Author: Joan Barfoot

Published: 2005

Genre: Fiction

About Luck: Nora awakens one morning to find her husband, Philip, dead beside her. Over the next few days, the artist and the other members of her household try to come to terms with their loss—and each other.

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Book Review

Nora is an artist, a painter who incorporates textiles and other objects into her work. Her husband, Philip, creates one-of-a-kind, very expensive pieces of furniture. Sophie is their assistant and looks after the running of the house. Beth is Nora's model. All four live together in a big house on the edge of a small town.

Until the morning Nora wakes up and finds that Philip has died during the night.

...and so as that household emperor, that domestic paladin Philip is borne out the door, down the steps, down the walk, and is slid, not without jostling, into the back of the ambulance, and is driven slowly downhill towards disapproving or sorrowful or envying myth, Nora is thinking, Now what? Not unsentimentally, not at all without grief and grave shock, but nevertheless: now what?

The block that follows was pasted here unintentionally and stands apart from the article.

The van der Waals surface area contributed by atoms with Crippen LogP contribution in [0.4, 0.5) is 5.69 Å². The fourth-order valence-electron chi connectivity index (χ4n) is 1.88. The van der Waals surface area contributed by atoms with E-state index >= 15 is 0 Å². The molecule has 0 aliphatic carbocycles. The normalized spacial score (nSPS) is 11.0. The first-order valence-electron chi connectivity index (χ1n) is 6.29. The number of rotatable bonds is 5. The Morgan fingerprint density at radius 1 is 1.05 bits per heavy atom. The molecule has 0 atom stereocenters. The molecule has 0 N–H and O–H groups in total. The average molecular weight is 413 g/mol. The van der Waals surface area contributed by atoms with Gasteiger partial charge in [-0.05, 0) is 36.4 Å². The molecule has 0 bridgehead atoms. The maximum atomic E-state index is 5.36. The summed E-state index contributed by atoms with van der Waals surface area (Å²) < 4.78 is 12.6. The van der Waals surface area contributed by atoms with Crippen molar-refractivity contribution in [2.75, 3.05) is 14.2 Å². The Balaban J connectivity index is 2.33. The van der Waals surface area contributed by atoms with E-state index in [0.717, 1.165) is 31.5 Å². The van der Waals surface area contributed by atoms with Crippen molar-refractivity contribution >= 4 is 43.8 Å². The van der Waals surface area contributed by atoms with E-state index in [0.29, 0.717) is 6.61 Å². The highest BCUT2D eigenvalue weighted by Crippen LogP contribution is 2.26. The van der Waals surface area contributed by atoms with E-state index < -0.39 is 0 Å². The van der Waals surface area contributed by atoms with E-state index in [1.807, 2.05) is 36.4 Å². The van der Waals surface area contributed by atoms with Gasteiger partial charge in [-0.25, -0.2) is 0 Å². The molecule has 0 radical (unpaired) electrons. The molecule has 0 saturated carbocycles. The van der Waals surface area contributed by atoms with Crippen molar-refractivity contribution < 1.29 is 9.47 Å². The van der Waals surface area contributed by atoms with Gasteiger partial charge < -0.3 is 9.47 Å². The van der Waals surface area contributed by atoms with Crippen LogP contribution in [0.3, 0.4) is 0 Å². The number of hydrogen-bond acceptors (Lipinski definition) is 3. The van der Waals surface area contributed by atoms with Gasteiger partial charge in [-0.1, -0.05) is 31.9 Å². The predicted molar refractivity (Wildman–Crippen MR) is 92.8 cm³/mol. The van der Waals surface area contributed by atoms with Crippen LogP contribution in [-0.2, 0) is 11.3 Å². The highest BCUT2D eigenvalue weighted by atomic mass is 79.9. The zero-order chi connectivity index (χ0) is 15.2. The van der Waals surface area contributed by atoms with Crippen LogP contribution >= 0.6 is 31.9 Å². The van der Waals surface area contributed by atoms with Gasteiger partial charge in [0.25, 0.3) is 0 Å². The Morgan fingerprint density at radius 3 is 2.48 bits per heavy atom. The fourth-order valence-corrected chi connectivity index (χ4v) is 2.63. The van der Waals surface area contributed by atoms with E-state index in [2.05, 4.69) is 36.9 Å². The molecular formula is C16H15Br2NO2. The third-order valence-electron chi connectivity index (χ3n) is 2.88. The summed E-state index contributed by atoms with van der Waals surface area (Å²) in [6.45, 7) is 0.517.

...from page 8

The book takes place over three days, from Philip's death to his funeral, and finishes with a single night one year later. Its point-of-view shifts between the women, often from one paragraph to the next, and three questions soon beg answers:

What exactly did Nora do to evoke such antagonism from the townsfolk?

Why does Sophie often wake up screaming in the middle of the night?

Is there anything more to Beth than vanity and tea recipes?

The answers were revealed gradually and often kept me turning pages well past my bedtime. The writing was witty, dark, and very good (although I had to pay attention so that I wouldn't get lost in all the commas), and the book was a quick read. It also boasted a terrific opening sentence and a near-perfect closing sentence. Luck was my introduction to Barfoot and I will definitely be reading more.

Reviewed by Lynn Bornath on 10 November 2005.

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More reviews

Amanda Craig.
“...Luck is a sustained, sardonic satire on mortality.”
Krista Banik, The Charlatan, 29 September 2005.
“...a book full of sharp imagery that makes for a fascinating read...”
‘Lady Luck.’ Zoe Whittall, NOW Magazine, November 2005.
“...unexpectedly and delightfully derisive, cutting and comical.”


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Added 10 November 2005.
Updated 04 September 2013.